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GRANT'S COLONY, TEXAS. Grant's Colony was two miles east of Huntsville in central Walker County. It was named for its benefactor, George Washington Grant, of Walker County, who planned a model farming community at the site. He accumulated over 8,000 acres in the district between 1856 and 1874. The community has sometimes been called Harmony Settlement. Grant provided land for a school and two churches, a Methodist Episcopal and a Baptist. Grant's Colony was predominantly a freedmen's village. Two public schools in the area enrolled twenty-four black students in 1898. Cotton and corn were the principal crops raised by the local farmers, who were largely tenants or sharecroppers, and Grant provided a mill and gin nearby. In the 1930s the property was purchased by the National Forest Service.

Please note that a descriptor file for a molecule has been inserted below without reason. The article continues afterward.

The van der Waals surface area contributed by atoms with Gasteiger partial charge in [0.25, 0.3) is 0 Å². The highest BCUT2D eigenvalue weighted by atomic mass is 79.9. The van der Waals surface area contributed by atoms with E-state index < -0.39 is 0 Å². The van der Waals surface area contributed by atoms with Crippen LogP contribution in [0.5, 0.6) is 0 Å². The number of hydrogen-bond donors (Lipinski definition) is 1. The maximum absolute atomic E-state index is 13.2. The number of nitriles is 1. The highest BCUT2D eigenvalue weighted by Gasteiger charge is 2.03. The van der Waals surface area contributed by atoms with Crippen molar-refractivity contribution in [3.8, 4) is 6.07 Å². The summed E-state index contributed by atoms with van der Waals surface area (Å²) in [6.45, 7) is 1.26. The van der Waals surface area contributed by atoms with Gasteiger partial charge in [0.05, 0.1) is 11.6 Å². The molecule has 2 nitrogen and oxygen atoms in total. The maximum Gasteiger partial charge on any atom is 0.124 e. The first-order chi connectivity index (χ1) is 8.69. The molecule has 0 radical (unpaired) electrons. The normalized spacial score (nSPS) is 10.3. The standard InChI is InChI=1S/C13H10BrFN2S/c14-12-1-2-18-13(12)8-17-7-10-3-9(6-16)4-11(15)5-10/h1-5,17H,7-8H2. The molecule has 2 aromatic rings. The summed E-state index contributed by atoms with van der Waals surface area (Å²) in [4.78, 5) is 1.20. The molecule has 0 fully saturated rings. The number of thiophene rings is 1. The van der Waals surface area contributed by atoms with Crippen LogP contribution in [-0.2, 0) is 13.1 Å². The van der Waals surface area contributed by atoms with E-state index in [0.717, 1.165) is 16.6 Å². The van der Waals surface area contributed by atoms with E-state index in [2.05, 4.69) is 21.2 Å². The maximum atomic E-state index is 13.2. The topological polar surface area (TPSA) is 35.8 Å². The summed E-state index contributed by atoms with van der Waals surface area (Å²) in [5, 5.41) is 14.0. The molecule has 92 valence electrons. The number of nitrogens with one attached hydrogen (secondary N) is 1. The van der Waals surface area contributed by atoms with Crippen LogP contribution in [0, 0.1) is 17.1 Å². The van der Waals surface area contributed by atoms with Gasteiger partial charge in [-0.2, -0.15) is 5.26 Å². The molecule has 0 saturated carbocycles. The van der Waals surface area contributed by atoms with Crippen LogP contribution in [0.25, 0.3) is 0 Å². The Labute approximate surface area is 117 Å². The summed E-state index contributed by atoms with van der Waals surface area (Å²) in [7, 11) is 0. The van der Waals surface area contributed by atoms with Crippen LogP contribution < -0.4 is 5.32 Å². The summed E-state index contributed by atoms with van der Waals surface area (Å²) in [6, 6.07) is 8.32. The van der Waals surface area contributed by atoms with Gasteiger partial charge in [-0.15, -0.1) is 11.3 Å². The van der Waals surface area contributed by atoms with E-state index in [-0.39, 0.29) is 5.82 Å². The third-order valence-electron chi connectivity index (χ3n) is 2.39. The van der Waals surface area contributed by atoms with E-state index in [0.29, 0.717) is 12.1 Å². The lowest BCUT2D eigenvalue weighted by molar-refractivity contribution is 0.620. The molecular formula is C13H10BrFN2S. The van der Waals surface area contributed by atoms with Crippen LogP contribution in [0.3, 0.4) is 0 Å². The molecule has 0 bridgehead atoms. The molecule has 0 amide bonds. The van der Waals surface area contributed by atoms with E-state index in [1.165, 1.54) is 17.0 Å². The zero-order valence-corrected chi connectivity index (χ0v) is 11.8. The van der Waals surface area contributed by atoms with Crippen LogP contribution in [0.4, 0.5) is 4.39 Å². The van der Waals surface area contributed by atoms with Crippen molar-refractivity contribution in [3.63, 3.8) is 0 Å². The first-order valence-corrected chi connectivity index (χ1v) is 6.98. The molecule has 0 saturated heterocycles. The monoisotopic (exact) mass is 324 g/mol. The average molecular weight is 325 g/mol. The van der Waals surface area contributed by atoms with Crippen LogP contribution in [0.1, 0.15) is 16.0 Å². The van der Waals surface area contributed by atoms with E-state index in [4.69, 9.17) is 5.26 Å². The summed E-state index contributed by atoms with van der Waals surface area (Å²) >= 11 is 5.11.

Walker County Genealogical Society and Walker County Historical Commission, Walker County (Dallas, 1986).

James L. Hailey

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The following, adapted from the Chicago Manual of Style, 15th edition, is the preferred citation for this article.

Handbook of Texas Online, James L. Hailey, "Grant's Colony, TX," accessed July 23, 2017,

Uploaded on June 15, 2010. Modified on November 2, 2016. Published by the Texas State Historical Association.